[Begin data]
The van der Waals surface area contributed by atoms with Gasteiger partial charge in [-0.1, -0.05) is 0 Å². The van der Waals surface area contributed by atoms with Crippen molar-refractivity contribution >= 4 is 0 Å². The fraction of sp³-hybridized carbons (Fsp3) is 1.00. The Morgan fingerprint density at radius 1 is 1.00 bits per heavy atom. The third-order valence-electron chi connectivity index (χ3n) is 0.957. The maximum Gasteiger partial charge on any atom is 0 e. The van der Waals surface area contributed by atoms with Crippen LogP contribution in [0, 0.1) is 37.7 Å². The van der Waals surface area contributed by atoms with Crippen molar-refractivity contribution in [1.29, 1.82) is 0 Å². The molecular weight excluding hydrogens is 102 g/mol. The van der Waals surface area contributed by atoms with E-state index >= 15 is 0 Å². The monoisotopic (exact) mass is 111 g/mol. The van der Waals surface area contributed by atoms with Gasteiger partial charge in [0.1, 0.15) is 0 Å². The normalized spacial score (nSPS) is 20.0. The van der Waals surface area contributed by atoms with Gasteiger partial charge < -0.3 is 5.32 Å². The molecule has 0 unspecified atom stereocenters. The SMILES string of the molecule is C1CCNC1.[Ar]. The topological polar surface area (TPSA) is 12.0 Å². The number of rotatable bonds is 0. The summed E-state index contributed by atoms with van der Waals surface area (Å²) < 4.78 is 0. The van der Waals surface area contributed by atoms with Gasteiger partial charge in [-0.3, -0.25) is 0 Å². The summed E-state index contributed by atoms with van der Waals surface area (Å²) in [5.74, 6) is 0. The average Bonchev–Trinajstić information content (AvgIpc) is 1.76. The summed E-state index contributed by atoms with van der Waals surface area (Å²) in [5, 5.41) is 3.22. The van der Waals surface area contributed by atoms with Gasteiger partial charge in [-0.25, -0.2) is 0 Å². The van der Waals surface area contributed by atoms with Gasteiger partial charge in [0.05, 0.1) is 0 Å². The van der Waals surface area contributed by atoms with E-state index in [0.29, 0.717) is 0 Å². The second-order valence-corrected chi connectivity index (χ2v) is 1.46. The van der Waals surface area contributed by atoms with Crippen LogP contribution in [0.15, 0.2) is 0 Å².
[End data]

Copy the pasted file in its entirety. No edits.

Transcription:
The van der Waals surface area contributed by atoms with Gasteiger partial charge in [-0.1, -0.05) is 0 Å². The van der Waals surface area contributed by atoms with Crippen molar-refractivity contribution >= 4 is 0 Å². The fraction of sp³-hybridized carbons (Fsp3) is 1.00. The Morgan fingerprint density at radius 1 is 1.00 bits per heavy atom. The third-order valence-electron chi connectivity index (χ3n) is 0.957. The maximum Gasteiger partial charge on any atom is 0 e. The van der Waals surface area contributed by atoms with Crippen LogP contribution in [0, 0.1) is 37.7 Å². The van der Waals surface area contributed by atoms with Crippen molar-refractivity contribution in [1.29, 1.82) is 0 Å². The molecular weight excluding hydrogens is 102 g/mol. The van der Waals surface area contributed by atoms with E-state index >= 15 is 0 Å². The monoisotopic (exact) mass is 111 g/mol. The van der Waals surface area contributed by atoms with Gasteiger partial charge in [0.1, 0.15) is 0 Å². The normalized spacial score (nSPS) is 20.0. The van der Waals surface area contributed by atoms with Gasteiger partial charge < -0.3 is 5.32 Å². The molecule has 0 unspecified atom stereocenters. The SMILES string of the molecule is C1CCNC1.[Ar]. The topological polar surface area (TPSA) is 12.0 Å². The number of rotatable bonds is 0. The summed E-state index contributed by atoms with van der Waals surface area (Å²) < 4.78 is 0. The van der Waals surface area contributed by atoms with Gasteiger partial charge in [-0.3, -0.25) is 0 Å². The summed E-state index contributed by atoms with van der Waals surface area (Å²) in [5.74, 6) is 0. The average Bonchev–Trinajstić information content (AvgIpc) is 1.76. The summed E-state index contributed by atoms with van der Waals surface area (Å²) in [5, 5.41) is 3.22. The van der Waals surface area contributed by atoms with Gasteiger partial charge in [-0.25, -0.2) is 0 Å². The van der Waals surface area contributed by atoms with Gasteiger partial charge in [0.05, 0.1) is 0 Å². The van der Waals surface area contributed by atoms with E-state index in [0.29, 0.717) is 0 Å². The second-order valence-corrected chi connectivity index (χ2v) is 1.46. The van der Waals surface area contributed by atoms with Crippen LogP contribution in [0.15, 0.2) is 0 Å².